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Writing Characters In Children’s Historical Novels, by Kathleen Benner Duble

Okay, you’ve chosen your topic. You know what historical period you are going to write about. You’ve done your research. You are well-read and knowledgeable about the events that were taking place during this era. Now, it’s time to introduce characters to your story.

As with all children’s fiction, it is imperative that kids can relate to your characters while making them memorable. In historical fiction, this is particularly true, as kids tend to think of history as dry and boring. So you really want your characters to ‘pop’ with kids, so that they won’t be put off by the fact that the story is in the past. New stories and new characters are a lot like starting a new school. You learn quickly what everyone looks like and what their names are but it takes a while to really dig into the depths of your fellow classmates. Starting to write with only a minimal amount of information on your character is like taking a drink that’s offered without asking what’s in the cup. You can quickly find yourself with your head spinning and heading off in the wrong direction.

Using character sketches can really help you flesh out your characters before you begin your book and help keep you focused on your characters’ moods and motivations. So ask yourself questions such as:
“What is my character’s favorite food?”
“Do they have a secret they are keeping from others?”
“What is their life’s dream?”
“What do they like to do in their spare time?”
“What do they most fear and why?”
“What annoys them?”
“What are their flaws?”
“What are their strengths?”

By getting to know your characters before you begin, your story will be that much stronger. Your characters will act in a manner that is suited to them, and your narrative will flow smoothly and logically. Character sketches are something you should do whether you are writing historical fiction or not.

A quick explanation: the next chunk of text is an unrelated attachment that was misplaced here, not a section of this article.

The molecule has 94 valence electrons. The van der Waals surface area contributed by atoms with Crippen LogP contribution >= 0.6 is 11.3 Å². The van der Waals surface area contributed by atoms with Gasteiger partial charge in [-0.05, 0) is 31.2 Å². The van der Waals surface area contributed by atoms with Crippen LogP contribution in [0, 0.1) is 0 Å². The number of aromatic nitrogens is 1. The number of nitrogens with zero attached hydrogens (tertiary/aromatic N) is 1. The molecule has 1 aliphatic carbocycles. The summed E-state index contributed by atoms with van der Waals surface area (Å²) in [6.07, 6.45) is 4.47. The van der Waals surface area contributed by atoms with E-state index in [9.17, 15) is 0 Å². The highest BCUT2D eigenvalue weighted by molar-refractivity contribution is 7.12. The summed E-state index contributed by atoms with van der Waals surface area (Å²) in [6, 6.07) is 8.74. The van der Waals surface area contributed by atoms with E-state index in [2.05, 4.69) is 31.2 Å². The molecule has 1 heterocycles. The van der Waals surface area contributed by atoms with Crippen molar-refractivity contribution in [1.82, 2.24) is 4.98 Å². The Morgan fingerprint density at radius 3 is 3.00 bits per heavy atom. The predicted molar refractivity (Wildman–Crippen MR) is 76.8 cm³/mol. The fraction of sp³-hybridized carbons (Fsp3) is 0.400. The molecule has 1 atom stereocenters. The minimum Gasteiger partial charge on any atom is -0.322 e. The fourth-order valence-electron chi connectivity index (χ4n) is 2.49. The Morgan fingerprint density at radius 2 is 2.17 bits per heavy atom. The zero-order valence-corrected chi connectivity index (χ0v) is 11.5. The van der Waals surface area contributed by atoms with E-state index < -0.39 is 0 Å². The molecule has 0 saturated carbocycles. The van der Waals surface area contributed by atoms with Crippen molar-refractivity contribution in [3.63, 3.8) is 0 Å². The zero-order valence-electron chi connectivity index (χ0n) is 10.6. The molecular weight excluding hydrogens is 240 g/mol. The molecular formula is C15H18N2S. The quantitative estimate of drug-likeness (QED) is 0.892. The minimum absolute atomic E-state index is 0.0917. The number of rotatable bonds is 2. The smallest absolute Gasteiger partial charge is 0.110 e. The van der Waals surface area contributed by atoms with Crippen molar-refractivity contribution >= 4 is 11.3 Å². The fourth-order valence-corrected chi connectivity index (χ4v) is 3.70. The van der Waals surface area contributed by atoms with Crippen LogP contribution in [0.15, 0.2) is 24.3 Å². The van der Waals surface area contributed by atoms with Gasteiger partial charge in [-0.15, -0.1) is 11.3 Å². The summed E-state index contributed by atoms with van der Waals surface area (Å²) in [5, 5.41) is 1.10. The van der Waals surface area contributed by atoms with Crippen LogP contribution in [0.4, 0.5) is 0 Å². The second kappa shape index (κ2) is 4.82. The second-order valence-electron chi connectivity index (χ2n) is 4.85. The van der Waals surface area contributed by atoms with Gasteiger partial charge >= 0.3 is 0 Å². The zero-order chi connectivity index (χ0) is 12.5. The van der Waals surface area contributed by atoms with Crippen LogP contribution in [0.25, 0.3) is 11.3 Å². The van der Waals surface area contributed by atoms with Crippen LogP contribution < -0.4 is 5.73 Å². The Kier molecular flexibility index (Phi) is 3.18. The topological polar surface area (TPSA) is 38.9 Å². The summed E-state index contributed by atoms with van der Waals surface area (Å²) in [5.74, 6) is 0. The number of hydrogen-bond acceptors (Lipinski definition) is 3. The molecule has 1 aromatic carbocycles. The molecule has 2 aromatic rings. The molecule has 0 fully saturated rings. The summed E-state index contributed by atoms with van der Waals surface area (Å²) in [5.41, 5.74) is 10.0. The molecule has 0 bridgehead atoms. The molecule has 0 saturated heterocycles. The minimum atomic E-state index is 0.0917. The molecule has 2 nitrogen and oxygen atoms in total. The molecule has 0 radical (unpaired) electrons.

However, once your characters and their traits are fully conceived, you will need to work these characters into your historical storyline. This is where writing historical fiction diverges from writing contemporary fiction.

In researching your time period, it is easy to want to throw in every historical event that captured your fancy. Not every historical event is pertinent to your character. You have to make sure it makes sense for that character to have experienced that particular historical incident. Today, it is unlikely that many people would have seen the World Trade Center towers fall in New York City AND experienced the tsunami in Japan. Likewise, people in the past had limited ability to be involved in every historical milestone. They traveled less than we do today. Even today, people can’t do it all.

So even if you love the idea of having your character watch Anne Boleyn’s execution, you had better be sure he or she could have actually witnessed the event. As she was beheaded at the Tower of London and not on Tower Green, a simple farmer would probably not have been present. Do not stretch credibility just to have your character take part in an event you think is interesting. Instead, thin about what your character could have realistically seen and done.

History is exciting and the events that took place can sometimes draw you in.

Be careful to weave your character into your story naturally and logically. Like the weavers of medieval tapestries, your goal is to avoid misplaced stitches and knots, and to create a work of art that is beautifully put together.

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Kathleen Benner Duble’s author website: www.kathleenduble.com

Kathleen Benner Duble’s bio page

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United States (and beyond)

    

United Kingdom (and beyond)

    

Australia (and beyond)

The SacrificeQuest     AuslanderEquinoxThe Girl on the Beach

Writing Historical Novels
www.writinghistoricalnovels.com

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